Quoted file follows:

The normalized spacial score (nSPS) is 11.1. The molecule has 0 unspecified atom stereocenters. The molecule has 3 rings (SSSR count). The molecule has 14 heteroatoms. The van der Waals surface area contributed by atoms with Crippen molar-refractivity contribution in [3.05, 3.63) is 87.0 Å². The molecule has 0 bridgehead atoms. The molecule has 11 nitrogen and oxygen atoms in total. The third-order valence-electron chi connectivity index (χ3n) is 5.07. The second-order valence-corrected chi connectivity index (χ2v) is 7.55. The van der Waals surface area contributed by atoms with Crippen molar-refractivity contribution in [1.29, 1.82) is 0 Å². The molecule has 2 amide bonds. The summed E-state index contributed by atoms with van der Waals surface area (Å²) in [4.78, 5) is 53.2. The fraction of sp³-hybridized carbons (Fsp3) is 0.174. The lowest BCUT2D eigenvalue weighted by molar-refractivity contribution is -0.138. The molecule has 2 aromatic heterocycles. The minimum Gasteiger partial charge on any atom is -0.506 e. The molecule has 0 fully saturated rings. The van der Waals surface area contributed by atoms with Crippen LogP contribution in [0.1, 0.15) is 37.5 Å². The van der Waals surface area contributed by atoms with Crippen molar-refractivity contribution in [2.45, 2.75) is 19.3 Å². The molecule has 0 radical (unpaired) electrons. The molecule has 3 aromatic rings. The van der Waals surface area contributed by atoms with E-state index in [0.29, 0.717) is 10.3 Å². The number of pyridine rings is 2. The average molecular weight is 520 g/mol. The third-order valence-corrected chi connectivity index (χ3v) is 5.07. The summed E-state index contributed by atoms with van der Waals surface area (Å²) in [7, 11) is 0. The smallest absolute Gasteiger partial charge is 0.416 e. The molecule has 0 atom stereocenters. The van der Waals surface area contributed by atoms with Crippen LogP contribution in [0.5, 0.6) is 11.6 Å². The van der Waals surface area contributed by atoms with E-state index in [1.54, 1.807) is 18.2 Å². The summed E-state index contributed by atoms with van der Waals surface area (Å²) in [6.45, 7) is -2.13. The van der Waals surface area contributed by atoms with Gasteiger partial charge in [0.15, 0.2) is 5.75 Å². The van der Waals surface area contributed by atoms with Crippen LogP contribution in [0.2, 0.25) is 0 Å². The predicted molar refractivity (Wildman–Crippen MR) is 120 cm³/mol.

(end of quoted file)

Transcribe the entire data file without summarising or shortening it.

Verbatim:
The normalized spacial score (nSPS) is 11.1. The molecule has 0 unspecified atom stereocenters. The molecule has 3 rings (SSSR count). The molecule has 14 heteroatoms. The van der Waals surface area contributed by atoms with Crippen molar-refractivity contribution in [3.05, 3.63) is 87.0 Å². The molecule has 0 bridgehead atoms. The molecule has 11 nitrogen and oxygen atoms in total. The third-order valence-electron chi connectivity index (χ3n) is 5.07. The second-order valence-corrected chi connectivity index (χ2v) is 7.55. The van der Waals surface area contributed by atoms with Crippen molar-refractivity contribution in [1.29, 1.82) is 0 Å². The molecule has 2 amide bonds. The summed E-state index contributed by atoms with van der Waals surface area (Å²) in [4.78, 5) is 53.2. The fraction of sp³-hybridized carbons (Fsp3) is 0.174. The lowest BCUT2D eigenvalue weighted by molar-refractivity contribution is -0.138. The molecule has 2 aromatic heterocycles. The minimum Gasteiger partial charge on any atom is -0.506 e. The molecule has 0 fully saturated rings. The van der Waals surface area contributed by atoms with Crippen LogP contribution in [0.1, 0.15) is 37.5 Å². The van der Waals surface area contributed by atoms with Crippen molar-refractivity contribution in [2.45, 2.75) is 19.3 Å². The molecule has 0 radical (unpaired) electrons. The molecule has 3 aromatic rings. The van der Waals surface area contributed by atoms with E-state index in [0.29, 0.717) is 10.3 Å². The number of pyridine rings is 2. The average molecular weight is 520 g/mol. The third-order valence-corrected chi connectivity index (χ3v) is 5.07. The summed E-state index contributed by atoms with van der Waals surface area (Å²) in [7, 11) is 0. The smallest absolute Gasteiger partial charge is 0.416 e. The molecule has 0 atom stereocenters. The van der Waals surface area contributed by atoms with Crippen LogP contribution in [0.5, 0.6) is 11.6 Å². The van der Waals surface area contributed by atoms with E-state index in [1.54, 1.807) is 18.2 Å². The summed E-state index contributed by atoms with van der Waals surface area (Å²) in [6.45, 7) is -2.13. The van der Waals surface area contributed by atoms with Gasteiger partial charge in [0.15, 0.2) is 5.75 Å². The van der Waals surface area contributed by atoms with Crippen LogP contribution in [0.2, 0.25) is 0 Å². The predicted molar refractivity (Wildman–Crippen MR) is 120 cm³/mol.